On the other end of that equation, you have the upcoming full battery electric powertrains coming into play. Just to guestimate the power of a hybrid twin turbo 5.2L V8 at even the same 760hp that the Ford GT500's 5.2L puts out with more torque because it's a hybrid. That would put it above the Charger EV Daytona 440 Stage-2's 500Kw or 670hp and seeing that we don't know what the Banshee will be putting out (although a safe bet would be somewhere in the vicinity of 884hp since each of the STLA Large EDMs puts out a max of about 442hp and if a tri-motor setup gets a green light, we could see a "1320" package putting down an estimated potential of about 1,326hp on an 800V system which would put even the Lucid Air Sapphire in it's rear view mirror.

While it would be cool and very nostalgic to see this happen and it is mostly a proven business model by the competition, As much as I think alot of us would love to see Stellantis do something like this and have a complete "balance of power" so to speak, the chances are that this is very unlikely for the brand. It's definitely something that could easily work, especially if the brands were cleaned up and repurposed properly with just Dodge and Jeep. But again the likelihood of this happening isn't very high. But, as I've said before, we'll just have to wait and see what happens. Hopefully our beloved brand will pull through and produce a next generation of vehicles that will be profitable and enjoyable and affordable, along with being customizable on all trim levels so that everyone at any level of Dodge ownership can truly have something unique and awesome. Here's hoping!

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FCA built more Hemi PHEV Ram pickup trucks for the DOE study last decade, than Chrysler Corp did with the Turbine cars in the 1960's. I'm sure the results of the study are still on the internet somewhere, but now pure battery electric is the only power train which fits the only allowed narrative. It is interesting that following the Ram PHEV program, FCA went with ZF for transmissions (the Ram PHEV pickups used a GM supplied transmission.) and also started designing a new inline six cylinder engine.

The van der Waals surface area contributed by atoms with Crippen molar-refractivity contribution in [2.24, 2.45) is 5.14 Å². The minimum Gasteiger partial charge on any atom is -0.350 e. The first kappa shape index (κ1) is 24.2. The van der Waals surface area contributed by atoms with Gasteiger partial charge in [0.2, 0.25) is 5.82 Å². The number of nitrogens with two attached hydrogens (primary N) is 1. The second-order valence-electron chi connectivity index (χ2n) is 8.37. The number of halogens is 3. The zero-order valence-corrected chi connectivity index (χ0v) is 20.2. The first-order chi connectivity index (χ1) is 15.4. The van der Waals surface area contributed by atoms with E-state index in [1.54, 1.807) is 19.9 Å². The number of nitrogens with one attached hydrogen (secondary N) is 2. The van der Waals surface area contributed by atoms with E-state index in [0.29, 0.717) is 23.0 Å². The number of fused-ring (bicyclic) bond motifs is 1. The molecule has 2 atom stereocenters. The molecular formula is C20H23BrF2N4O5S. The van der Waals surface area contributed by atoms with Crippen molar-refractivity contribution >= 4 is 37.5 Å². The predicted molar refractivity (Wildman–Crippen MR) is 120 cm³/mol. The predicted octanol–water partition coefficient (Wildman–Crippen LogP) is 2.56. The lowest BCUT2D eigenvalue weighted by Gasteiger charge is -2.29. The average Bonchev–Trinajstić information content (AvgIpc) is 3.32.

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The problem is that 5.7 hemi has fatal flaw in it's oiling system causing lifter failure. Stellantis would have to redesign the existing block and new tooling. The costs would be hard to swallow and possibly open them up to lawsuit to 5.7L owners.

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It probably has to do with the government forcing the hand of the automakers, but I totally agree with the article. Or Stellantis management is buying into the Elon Musk cult. But whatever it is, we deserve a low stress V8, augmented and made better with some electrification, especially if they can find a way of doing it in a simple and cost-effective way. Even if they downsize the HEMIs a bit, it would still be powerful for most non-SRT applications. I'd like to see a simple in-transmission hybrid with one efficient HVAC system, one method for starting the engine, and a clean engine bay for once. Use electrification to make it better, smoother and more efficient, and not needlessly complicating everything. Maybe this is a glorified start/stop feature that throws away the belt-driven eTorque system. First and second gear could be heavily boosted by the electric motor while smoothly starting the engine again. If you could get lighter batteries, and an efficient and simple HVAC system it would help.

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The BSG isn't going anywhere. Even with the ZF based hybrid systems, the BSG allows smooth, coordinated starts on the fly. Supposedly, the next generation ZF transmissions will offer mild hybrid system with an electric motor in the transmission. There can't be a better HVAC system without going to a 48V or a high voltage hybrid. Battery electric vehicles are also high voltage.